Vallejo-Nágera also believed that women had an “atrophied intelligence” and their sole life purpose was to procreate. This ideological context helps explain the profile of the “adopters” of the stolen babies – affluent married women raised in a Catholic country who were unable to have children of their own. Social pressure was extreme (male sterility wasn’t even considered back then) and having children equated to fulfilling their role in a devoutly Christian society.
Yet what started as an ideologically driven plan to purge Spain of an inferior race (the Marxists) turned into a lucrative business. Newborn children were taken away from their mothers without consent. They were told the child was born dead or had died soon after.
Most of the time, children would be registered as the biological child of the adopting family, who would pay large sums of money for them. (Some adopting families were also deceived and believed they were legally adopting children in need of a home.)
These acts represent one of the darkest chapters of Franco’s dictatorship. But its ideological roots share similarities with cases in Latin America in the 1970s and 1980s, when children of dissidents (prisoners, murdered or “disappeared” people), were given to supporters of the regimes in Argentina, Chile and Uruguay.
But, as with many other originally Francoist crimes, in Spain the illicit network outlived the authoritarian regime. After Franco’s death in 1975, many perpetrators are believed to have continued their practices during Spanish democracy in the 1980s and 1990s.
Among the many problems victims face, the lack of institutional support in Spain is probably one of the most serious. Evidence of the extent of the network is still unclear, and the Spanish Catholic church has so far denied access to its files.
Earlier suspicions over the scandal were previously never taken forward and police dropped the cases given the repercussions and the people involved: politicians, lawyers, doctors – a sinister network of crime. But despite recent public promises very little has been done to support the cause.
Something as simple as a DNA database to help clarify heritage is still overdue in Spain. The lack of documentary evidence and the statute of limitations has resulted in most of the cases being shelved.
Campaigners say at least 2,000 complaints have been filed, but none has gone to trial. But the presence of Vela in court in June 2018 marks a milestone in Spanish justice. Many of the “frozen” cases now could stand another chance. For Vela, prosecutors are seeking an 11-year jail term for unlawful detention of a minor, falsifying official documents and certifying a non-existent birth. A date for the verdict has not been set.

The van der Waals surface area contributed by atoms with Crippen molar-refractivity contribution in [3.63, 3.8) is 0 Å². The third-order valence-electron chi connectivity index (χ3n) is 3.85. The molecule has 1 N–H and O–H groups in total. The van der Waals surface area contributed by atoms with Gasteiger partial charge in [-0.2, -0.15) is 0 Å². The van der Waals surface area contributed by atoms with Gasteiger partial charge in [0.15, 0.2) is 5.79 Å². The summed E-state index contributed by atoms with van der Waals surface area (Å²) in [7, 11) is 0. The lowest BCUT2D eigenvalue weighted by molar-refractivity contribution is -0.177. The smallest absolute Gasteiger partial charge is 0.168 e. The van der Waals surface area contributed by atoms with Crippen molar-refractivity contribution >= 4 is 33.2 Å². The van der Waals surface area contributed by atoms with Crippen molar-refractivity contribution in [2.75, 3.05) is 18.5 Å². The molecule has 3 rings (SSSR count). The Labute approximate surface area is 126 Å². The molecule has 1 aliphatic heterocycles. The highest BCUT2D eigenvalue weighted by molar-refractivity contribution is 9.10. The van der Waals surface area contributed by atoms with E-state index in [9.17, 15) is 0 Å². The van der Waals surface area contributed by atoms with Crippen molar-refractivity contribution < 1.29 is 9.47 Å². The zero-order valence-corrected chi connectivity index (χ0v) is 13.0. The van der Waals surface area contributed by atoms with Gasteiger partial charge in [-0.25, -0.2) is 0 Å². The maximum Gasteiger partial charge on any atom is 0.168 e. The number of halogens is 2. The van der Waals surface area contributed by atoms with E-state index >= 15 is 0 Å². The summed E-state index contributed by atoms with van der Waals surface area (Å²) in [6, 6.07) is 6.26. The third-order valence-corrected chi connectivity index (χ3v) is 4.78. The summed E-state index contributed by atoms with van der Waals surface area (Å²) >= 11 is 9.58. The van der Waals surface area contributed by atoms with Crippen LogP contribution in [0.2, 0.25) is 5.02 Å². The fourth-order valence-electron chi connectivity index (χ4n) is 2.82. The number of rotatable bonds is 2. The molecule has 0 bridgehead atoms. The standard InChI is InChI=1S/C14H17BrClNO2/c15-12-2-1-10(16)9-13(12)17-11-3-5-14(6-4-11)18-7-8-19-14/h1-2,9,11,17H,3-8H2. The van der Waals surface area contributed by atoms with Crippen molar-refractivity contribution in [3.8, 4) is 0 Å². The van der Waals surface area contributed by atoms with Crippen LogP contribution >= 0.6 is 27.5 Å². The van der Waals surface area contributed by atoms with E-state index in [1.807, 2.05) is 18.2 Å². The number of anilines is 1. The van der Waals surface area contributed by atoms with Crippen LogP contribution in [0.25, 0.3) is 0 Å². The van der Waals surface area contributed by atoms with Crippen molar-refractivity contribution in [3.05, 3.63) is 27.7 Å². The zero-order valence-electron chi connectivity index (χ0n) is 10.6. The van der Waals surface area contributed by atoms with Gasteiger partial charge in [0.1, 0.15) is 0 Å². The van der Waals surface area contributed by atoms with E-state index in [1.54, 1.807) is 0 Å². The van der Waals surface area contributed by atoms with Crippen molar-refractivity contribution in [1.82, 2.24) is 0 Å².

So far, the only person convicted in relation to these cases is Ascensión López – herself one of the alleged “stolen babies” – who was prosecuted for slandering a nun. A court ruled she had wrongly accused the nun of taking her from her biological mother and handing her to ageing adoptive parents in 1962.
The newly established Spanish socialist government has promised to create an “attention plan” for victims of the stolen babies. Yet it is just one element of Spain’s recent history which many are now seeking to tackle.
The proposed exhumation of Franco’s remains from the Valley of the Fallen as one of their first gestures seems to show an intention to address difficult elements of the country’s past. But it remains to be seen whether this is just a gesture – or the beginning of a long neglected policy on righting historical wrongs.
His studies in history and background in the media industry have given him a keen insight into the use of mass media as a creator of conflict in the modern world.
His favored areas of study include state-sponsored terrorism, media manufactured reality and the role of intelligence services in manipulation of populations and the perception of events.